Notes

News, links, research, and product announcements from XOXCO in Austin, TX.

  1. Posts tagged archives

  2. Last week, The Atlantic announced the launch of a new weekly publication that will combine content from the print magazine and several of The Atlantic’s web properties. This material will be published via a subscription-based iPad and iPhone application, and delivered on Friday afternoons.

    "We’re aiming to provide a selection of stories and ideas on screens scrubbed of all distractions, for those moments over the weekend when readers can pause to sit back and let their minds roam,” James Bennet, editor in chief of The Atlantic, said. “And for us, this is another experiment in putting to use any new means available to create and support the journalism of ideas that distinguishesThe Atlantic.”

    Today, TechCrunch announced the launch of CrunchBase Daily, a daily recap of fundraising activity in silicon valley. This daily broadcast publication is for people who want to make sure they get a comprehensive view of this fast based marketplace, but may not have the time to visit the CrunchBase site every day. TechCrunch will deliver this new publication via email and on their Twitter account.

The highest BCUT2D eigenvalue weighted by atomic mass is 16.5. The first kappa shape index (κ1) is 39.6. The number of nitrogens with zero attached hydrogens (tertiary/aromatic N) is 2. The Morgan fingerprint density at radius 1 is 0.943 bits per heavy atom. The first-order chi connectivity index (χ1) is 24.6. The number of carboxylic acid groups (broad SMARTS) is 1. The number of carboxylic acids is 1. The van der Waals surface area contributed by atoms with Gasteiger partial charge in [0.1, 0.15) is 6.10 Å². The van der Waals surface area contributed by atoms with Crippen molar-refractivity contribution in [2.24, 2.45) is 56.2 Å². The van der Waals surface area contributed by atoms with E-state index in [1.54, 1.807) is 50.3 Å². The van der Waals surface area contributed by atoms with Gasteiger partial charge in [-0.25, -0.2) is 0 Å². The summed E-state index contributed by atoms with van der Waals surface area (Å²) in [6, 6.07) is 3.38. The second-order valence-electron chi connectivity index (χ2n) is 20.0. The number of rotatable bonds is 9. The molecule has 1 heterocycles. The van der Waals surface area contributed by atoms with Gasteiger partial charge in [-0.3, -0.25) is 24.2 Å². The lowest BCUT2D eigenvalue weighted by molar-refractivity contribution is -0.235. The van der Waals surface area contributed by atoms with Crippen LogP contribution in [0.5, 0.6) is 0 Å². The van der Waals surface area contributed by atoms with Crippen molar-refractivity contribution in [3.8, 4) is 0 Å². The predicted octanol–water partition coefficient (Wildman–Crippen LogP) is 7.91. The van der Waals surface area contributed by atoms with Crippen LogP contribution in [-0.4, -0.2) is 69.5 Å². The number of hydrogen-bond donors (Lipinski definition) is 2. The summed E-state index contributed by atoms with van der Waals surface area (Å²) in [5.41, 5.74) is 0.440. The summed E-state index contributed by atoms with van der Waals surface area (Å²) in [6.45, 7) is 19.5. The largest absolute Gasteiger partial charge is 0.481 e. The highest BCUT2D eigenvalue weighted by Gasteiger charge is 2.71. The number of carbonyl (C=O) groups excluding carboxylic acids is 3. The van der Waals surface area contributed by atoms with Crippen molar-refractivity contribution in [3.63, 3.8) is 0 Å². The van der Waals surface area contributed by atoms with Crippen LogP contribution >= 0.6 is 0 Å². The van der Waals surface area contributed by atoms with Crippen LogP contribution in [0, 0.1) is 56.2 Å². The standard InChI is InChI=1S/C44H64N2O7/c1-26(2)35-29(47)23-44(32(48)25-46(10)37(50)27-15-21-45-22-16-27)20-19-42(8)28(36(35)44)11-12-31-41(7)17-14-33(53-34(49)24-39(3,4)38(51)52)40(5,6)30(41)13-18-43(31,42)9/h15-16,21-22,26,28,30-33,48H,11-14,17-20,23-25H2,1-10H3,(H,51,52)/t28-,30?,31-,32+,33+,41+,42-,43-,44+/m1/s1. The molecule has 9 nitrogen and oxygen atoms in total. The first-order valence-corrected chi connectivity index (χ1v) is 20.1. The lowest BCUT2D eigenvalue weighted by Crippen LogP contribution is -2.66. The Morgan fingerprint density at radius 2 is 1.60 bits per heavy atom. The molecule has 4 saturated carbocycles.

These are great examples of publishers repackaging and repurposing their content to reach different audiences and satisfy different needs, a process which multiplies the value of the content to both the publishers and their readers. They also provide an opportunity for these publishers to change the relationship they have with their readers - from casual passers by to long term subscribers.

     This is one of the primary ways we envision publishers using Packagr, and as luck would have it, we just published an updated description of what we call the “Weekly Edition” feature. Packagr publishers can create curated daily, weekly or monthly editions, then publish them as ebooks, emails, apps or back to the web. Take a look!

    posted 1 year ago on Jun 18, 2013 | Permalink | 1 note

  3. Watch Ben Brown’s talk on reader aware design, and building a valuable back catalog with the content in your website’s archives. This talk was originally presented at Austin’s Refresh meetup, and is now brought to you by Austin Tech Videos.

    View the slides for this presentation here.

    Read more about the concept of reader aware design or jump right in with our JavaScript tool, Aware.js.

    Need a way to better merchandise the content you are creating? Sign up for Packa.gr, our multi-platform, multi-format publishing tool that can turn content from your existing website into premium digital formats like ebooks and iOS apps.

    (Source: youtube.com)

    posted 1 year ago on May 9, 2013 | Permalink | 7 notes

  4. The slides from my recent talk at Refresh Austin about reader aware design and building better archives for web content are now online! View them here.

    The slides from my recent talk at Refresh Austin about reader aware design and building better archives for web content are now online! View them here.

    posted 1 year ago on Apr 25, 2013 | Permalink | 3 notes

  5. This video shows the slides for my hour long talk on reader aware design and building a back catalog, to be delivered at tonight’s Refresh Austin event, compressed down into 10 seconds.

    posted 1 year ago on Apr 9, 2013 | Permalink | 3 notes